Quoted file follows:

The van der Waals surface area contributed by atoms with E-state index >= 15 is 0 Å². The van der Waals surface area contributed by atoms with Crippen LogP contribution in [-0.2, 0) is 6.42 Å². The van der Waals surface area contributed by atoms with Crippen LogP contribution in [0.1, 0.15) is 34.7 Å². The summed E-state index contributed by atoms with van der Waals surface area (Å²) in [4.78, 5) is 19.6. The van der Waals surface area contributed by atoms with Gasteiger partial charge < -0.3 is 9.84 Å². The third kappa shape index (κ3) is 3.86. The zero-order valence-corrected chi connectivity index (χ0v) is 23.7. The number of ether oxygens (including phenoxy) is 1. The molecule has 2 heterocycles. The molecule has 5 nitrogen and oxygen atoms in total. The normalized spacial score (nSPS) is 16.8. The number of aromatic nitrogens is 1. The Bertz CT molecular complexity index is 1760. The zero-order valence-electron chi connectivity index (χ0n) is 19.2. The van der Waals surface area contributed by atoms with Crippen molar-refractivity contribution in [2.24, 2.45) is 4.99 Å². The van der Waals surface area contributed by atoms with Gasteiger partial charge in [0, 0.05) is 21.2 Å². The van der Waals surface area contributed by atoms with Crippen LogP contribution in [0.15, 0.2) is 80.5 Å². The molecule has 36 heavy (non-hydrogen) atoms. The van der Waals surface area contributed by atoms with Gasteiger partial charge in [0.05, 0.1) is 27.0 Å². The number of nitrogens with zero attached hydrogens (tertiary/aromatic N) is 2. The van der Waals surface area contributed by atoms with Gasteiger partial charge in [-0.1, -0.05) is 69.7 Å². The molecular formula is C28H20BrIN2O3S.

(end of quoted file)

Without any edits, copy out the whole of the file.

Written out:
The van der Waals surface area contributed by atoms with E-state index >= 15 is 0 Å². The van der Waals surface area contributed by atoms with Crippen LogP contribution in [-0.2, 0) is 6.42 Å². The van der Waals surface area contributed by atoms with Crippen LogP contribution in [0.1, 0.15) is 34.7 Å². The summed E-state index contributed by atoms with van der Waals surface area (Å²) in [4.78, 5) is 19.6. The van der Waals surface area contributed by atoms with Gasteiger partial charge < -0.3 is 9.84 Å². The third kappa shape index (κ3) is 3.86. The zero-order valence-corrected chi connectivity index (χ0v) is 23.7. The number of ether oxygens (including phenoxy) is 1. The molecule has 2 heterocycles. The molecule has 5 nitrogen and oxygen atoms in total. The normalized spacial score (nSPS) is 16.8. The number of aromatic nitrogens is 1. The Bertz CT molecular complexity index is 1760. The zero-order valence-electron chi connectivity index (χ0n) is 19.2. The van der Waals surface area contributed by atoms with Crippen molar-refractivity contribution in [2.24, 2.45) is 4.99 Å². The van der Waals surface area contributed by atoms with Gasteiger partial charge in [0, 0.05) is 21.2 Å². The van der Waals surface area contributed by atoms with Crippen LogP contribution in [0.15, 0.2) is 80.5 Å². The molecule has 36 heavy (non-hydrogen) atoms. The van der Waals surface area contributed by atoms with Gasteiger partial charge in [0.05, 0.1) is 27.0 Å². The number of nitrogens with zero attached hydrogens (tertiary/aromatic N) is 2. The van der Waals surface area contributed by atoms with Gasteiger partial charge in [-0.1, -0.05) is 69.7 Å². The molecular formula is C28H20BrIN2O3S.